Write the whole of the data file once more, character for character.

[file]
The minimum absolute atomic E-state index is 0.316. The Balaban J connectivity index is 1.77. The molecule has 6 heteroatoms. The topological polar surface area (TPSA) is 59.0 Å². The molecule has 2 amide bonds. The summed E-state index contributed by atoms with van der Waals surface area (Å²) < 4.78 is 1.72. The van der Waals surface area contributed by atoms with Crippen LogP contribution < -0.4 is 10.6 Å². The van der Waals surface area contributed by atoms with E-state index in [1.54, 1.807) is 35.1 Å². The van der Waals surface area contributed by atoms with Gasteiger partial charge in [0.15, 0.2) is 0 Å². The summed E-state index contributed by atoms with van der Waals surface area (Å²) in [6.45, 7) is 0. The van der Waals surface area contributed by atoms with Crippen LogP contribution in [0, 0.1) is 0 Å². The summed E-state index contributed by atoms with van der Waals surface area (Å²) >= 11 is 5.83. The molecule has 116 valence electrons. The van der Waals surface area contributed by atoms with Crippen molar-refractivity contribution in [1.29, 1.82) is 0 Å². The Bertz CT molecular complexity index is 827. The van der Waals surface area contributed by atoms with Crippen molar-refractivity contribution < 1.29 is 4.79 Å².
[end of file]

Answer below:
The minimum absolute atomic E-state index is 0.316. The Balaban J connectivity index is 1.77. The molecule has 6 heteroatoms. The topological polar surface area (TPSA) is 59.0 Å². The molecule has 2 amide bonds. The summed E-state index contributed by atoms with van der Waals surface area (Å²) < 4.78 is 1.72. The van der Waals surface area contributed by atoms with Crippen LogP contribution < -0.4 is 10.6 Å². The van der Waals surface area contributed by atoms with E-state index in [1.54, 1.807) is 35.1 Å². The van der Waals surface area contributed by atoms with Gasteiger partial charge in [0.15, 0.2) is 0 Å². The summed E-state index contributed by atoms with van der Waals surface area (Å²) in [6.45, 7) is 0. The van der Waals surface area contributed by atoms with Crippen LogP contribution in [0, 0.1) is 0 Å². The summed E-state index contributed by atoms with van der Waals surface area (Å²) >= 11 is 5.83. The molecule has 116 valence electrons. The van der Waals surface area contributed by atoms with Crippen molar-refractivity contribution in [1.29, 1.82) is 0 Å². The Bertz CT molecular complexity index is 827. The van der Waals surface area contributed by atoms with Crippen molar-refractivity contribution < 1.29 is 4.79 Å².